DALLAS -- It's been said life moves too fast. That is, unless you get a taste of North Texas traffic.
"Traffic’s so slow, it's like everything is slowed down," said Mesquite driver Lacee Croy.
Well, buckle up. The Texas Department of Transportation (TxDOT) is considering increasing speed limits on some North Texas highways by five miles an hour.
But don't hit the gas just yet.
"It's not as simple as just doing a speed study, seeing if the speed should be changed, and going out and doing it," said Chris Klaus of the North Central Texas Council of Governments.
That's because the main reason for the possible changes is environmental. You may remember back in 2001, speed limits on many local highways, including Loop 820 and Interstate 35, dropped by five miles an hour in hopes of decreasing emissions. Since then, technology has shown slower speeds don't necessarily mean a cleaner environment.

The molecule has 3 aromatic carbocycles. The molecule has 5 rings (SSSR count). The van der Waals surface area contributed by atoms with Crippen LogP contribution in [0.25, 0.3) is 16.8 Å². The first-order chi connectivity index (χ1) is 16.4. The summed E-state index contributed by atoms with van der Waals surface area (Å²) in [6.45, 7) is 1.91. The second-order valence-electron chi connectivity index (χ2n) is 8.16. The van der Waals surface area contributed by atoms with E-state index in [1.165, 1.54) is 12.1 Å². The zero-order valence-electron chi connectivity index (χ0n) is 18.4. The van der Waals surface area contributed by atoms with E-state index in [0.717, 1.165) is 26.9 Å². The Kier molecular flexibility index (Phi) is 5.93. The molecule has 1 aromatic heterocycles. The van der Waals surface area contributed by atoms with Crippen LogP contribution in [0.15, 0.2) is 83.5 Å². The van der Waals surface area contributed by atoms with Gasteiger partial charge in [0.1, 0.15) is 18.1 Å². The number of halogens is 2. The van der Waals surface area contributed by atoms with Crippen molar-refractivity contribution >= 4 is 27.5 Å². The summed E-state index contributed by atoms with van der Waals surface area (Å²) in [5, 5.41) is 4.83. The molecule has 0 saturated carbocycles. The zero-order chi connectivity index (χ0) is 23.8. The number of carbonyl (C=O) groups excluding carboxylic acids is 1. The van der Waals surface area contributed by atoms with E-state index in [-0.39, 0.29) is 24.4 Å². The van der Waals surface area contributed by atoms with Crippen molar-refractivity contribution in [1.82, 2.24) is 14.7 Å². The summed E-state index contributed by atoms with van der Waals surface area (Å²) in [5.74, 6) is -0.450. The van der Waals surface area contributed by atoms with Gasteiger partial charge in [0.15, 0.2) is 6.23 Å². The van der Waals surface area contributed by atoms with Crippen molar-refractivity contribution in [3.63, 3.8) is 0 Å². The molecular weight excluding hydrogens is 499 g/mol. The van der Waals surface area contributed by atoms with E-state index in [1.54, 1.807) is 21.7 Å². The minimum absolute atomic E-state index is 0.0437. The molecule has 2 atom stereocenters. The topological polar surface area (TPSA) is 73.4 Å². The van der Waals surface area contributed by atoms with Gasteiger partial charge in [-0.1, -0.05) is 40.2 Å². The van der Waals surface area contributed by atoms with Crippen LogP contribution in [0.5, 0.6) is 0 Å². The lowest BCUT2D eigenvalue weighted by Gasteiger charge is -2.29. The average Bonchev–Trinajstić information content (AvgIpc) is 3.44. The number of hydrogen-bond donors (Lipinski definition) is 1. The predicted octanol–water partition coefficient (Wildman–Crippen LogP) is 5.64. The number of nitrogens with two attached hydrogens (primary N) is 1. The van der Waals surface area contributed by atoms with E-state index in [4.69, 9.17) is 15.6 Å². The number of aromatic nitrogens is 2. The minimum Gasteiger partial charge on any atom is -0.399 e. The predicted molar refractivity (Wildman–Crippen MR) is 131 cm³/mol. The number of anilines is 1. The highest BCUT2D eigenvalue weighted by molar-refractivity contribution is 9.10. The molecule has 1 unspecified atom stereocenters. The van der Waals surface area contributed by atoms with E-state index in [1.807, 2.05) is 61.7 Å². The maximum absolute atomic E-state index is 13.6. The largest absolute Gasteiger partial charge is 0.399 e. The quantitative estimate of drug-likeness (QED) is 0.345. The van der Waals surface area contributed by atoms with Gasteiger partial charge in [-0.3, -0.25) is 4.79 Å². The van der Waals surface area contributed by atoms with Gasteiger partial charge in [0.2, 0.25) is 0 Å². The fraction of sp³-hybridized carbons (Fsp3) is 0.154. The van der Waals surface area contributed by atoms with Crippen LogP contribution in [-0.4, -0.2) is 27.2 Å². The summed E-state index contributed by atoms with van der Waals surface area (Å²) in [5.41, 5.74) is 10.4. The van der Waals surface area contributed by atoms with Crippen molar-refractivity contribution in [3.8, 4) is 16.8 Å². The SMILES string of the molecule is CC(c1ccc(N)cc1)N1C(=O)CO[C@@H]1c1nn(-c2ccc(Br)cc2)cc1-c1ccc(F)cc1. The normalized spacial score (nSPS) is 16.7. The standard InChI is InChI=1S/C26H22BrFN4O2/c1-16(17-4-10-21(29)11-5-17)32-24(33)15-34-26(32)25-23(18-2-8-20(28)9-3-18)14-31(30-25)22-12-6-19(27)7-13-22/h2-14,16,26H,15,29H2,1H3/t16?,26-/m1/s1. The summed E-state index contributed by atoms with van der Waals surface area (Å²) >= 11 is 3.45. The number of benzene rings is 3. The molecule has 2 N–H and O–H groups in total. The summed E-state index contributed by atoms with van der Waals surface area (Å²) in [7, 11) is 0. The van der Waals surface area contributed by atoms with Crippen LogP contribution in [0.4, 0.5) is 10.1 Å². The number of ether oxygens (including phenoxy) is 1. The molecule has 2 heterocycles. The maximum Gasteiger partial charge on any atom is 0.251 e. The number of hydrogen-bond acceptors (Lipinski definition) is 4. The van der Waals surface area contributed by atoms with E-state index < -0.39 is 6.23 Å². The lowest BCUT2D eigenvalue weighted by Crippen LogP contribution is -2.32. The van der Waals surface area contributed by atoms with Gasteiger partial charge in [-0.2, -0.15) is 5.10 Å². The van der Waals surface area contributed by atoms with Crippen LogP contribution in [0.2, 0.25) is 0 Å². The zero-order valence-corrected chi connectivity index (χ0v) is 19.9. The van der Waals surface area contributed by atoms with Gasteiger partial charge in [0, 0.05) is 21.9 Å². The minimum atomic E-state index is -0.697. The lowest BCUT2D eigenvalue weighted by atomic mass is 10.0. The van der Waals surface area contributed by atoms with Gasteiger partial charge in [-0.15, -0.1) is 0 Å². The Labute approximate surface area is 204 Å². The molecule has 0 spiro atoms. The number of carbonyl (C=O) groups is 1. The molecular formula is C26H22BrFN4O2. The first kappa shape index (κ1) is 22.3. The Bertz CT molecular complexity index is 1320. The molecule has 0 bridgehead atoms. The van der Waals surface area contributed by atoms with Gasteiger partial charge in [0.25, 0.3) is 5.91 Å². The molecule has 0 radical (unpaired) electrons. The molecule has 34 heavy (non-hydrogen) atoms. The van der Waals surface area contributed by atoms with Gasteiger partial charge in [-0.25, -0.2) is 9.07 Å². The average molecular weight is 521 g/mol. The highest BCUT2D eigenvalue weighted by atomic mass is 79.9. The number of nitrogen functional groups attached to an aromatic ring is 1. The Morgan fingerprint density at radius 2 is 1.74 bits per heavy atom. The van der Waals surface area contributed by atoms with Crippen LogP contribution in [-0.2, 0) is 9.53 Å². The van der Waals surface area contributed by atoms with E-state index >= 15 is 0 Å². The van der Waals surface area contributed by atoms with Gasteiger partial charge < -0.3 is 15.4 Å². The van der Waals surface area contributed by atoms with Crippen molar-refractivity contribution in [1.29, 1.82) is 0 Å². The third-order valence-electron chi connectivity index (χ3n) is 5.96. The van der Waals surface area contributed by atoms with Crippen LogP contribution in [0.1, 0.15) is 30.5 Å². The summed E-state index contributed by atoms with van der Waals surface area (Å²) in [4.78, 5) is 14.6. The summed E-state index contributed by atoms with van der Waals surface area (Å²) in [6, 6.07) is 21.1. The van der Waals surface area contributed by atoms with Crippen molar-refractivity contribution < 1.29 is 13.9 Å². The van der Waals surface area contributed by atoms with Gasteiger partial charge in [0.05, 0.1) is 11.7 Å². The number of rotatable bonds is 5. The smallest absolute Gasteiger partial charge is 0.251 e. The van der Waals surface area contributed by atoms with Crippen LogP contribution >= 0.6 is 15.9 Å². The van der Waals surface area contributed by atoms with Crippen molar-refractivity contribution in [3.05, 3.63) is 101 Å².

So TxDOT, with the help of the Regional Transportation Countil (RTC), is considering reversing some or all of those 2001 changes.
It's a complicated process that got its first green light Thursday at the RTC meeting. Members unanimously approved a funding shuffling that would help the changes move forward.
Environment may be the driving factor behind these possible changes, but speed is also a consideration. TxDOT spokesman Val Lopez says the organization has already performed traffic studies on the highways in question and said drivers are already driving a bit over the speed limit.
"If we put the speed limit that’s appropriate and reflected by actual traffic, we’ll create a safer driving environment, because everyone will be going the same speed," Lopez said. He also mentioned the organization has been in touch with public safety officials about the possible changes.
The final list of affected highways isn't set as of yet, but Klaus believes this could be wrapped up by the end of the year.